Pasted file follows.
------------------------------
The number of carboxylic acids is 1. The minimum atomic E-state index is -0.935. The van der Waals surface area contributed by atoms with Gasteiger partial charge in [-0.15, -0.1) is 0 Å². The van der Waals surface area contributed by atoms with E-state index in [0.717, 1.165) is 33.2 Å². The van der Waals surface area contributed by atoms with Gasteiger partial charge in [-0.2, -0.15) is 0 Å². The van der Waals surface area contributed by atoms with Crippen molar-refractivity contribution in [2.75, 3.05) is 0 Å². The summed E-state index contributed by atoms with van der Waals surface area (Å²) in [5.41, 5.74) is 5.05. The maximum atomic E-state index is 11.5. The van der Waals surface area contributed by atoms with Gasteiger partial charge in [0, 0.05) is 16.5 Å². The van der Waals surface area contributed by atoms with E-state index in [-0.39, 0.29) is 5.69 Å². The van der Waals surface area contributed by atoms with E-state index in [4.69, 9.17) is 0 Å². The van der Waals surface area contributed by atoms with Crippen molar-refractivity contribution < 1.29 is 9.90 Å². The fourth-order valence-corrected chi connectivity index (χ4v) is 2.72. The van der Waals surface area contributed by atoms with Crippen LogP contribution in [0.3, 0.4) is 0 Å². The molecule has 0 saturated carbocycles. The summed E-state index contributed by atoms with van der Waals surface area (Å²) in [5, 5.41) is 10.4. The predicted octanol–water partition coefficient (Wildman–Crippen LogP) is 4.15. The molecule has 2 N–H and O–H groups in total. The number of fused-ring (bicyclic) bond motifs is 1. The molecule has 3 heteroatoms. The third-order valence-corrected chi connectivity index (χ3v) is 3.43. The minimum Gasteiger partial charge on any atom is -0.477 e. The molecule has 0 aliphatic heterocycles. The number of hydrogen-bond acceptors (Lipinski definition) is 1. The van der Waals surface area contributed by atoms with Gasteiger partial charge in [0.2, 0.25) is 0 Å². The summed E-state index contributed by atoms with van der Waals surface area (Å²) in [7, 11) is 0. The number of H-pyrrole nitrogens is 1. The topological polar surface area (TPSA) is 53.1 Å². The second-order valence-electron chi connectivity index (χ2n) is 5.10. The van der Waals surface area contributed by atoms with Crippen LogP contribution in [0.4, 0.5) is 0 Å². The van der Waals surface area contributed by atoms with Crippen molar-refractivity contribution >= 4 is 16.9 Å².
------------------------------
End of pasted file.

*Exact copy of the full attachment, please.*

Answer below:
The number of carboxylic acids is 1. The minimum atomic E-state index is -0.935. The van der Waals surface area contributed by atoms with Gasteiger partial charge in [-0.15, -0.1) is 0 Å². The van der Waals surface area contributed by atoms with E-state index in [0.717, 1.165) is 33.2 Å². The van der Waals surface area contributed by atoms with Gasteiger partial charge in [-0.2, -0.15) is 0 Å². The van der Waals surface area contributed by atoms with Crippen molar-refractivity contribution in [2.75, 3.05) is 0 Å². The summed E-state index contributed by atoms with van der Waals surface area (Å²) in [5.41, 5.74) is 5.05. The maximum atomic E-state index is 11.5. The van der Waals surface area contributed by atoms with Gasteiger partial charge in [0, 0.05) is 16.5 Å². The van der Waals surface area contributed by atoms with E-state index in [-0.39, 0.29) is 5.69 Å². The van der Waals surface area contributed by atoms with E-state index in [4.69, 9.17) is 0 Å². The van der Waals surface area contributed by atoms with Crippen molar-refractivity contribution < 1.29 is 9.90 Å². The fourth-order valence-corrected chi connectivity index (χ4v) is 2.72. The van der Waals surface area contributed by atoms with Crippen LogP contribution in [0.3, 0.4) is 0 Å². The molecule has 0 saturated carbocycles. The summed E-state index contributed by atoms with van der Waals surface area (Å²) in [5, 5.41) is 10.4. The predicted octanol–water partition coefficient (Wildman–Crippen LogP) is 4.15. The molecule has 2 N–H and O–H groups in total. The number of fused-ring (bicyclic) bond motifs is 1. The molecule has 3 heteroatoms. The third-order valence-corrected chi connectivity index (χ3v) is 3.43. The minimum Gasteiger partial charge on any atom is -0.477 e. The molecule has 0 aliphatic heterocycles. The number of hydrogen-bond acceptors (Lipinski definition) is 1. The van der Waals surface area contributed by atoms with Gasteiger partial charge in [0.2, 0.25) is 0 Å². The summed E-state index contributed by atoms with van der Waals surface area (Å²) in [7, 11) is 0. The number of H-pyrrole nitrogens is 1. The topological polar surface area (TPSA) is 53.1 Å². The second-order valence-electron chi connectivity index (χ2n) is 5.10. The van der Waals surface area contributed by atoms with Crippen LogP contribution in [0.4, 0.5) is 0 Å². The van der Waals surface area contributed by atoms with Crippen molar-refractivity contribution >= 4 is 16.9 Å².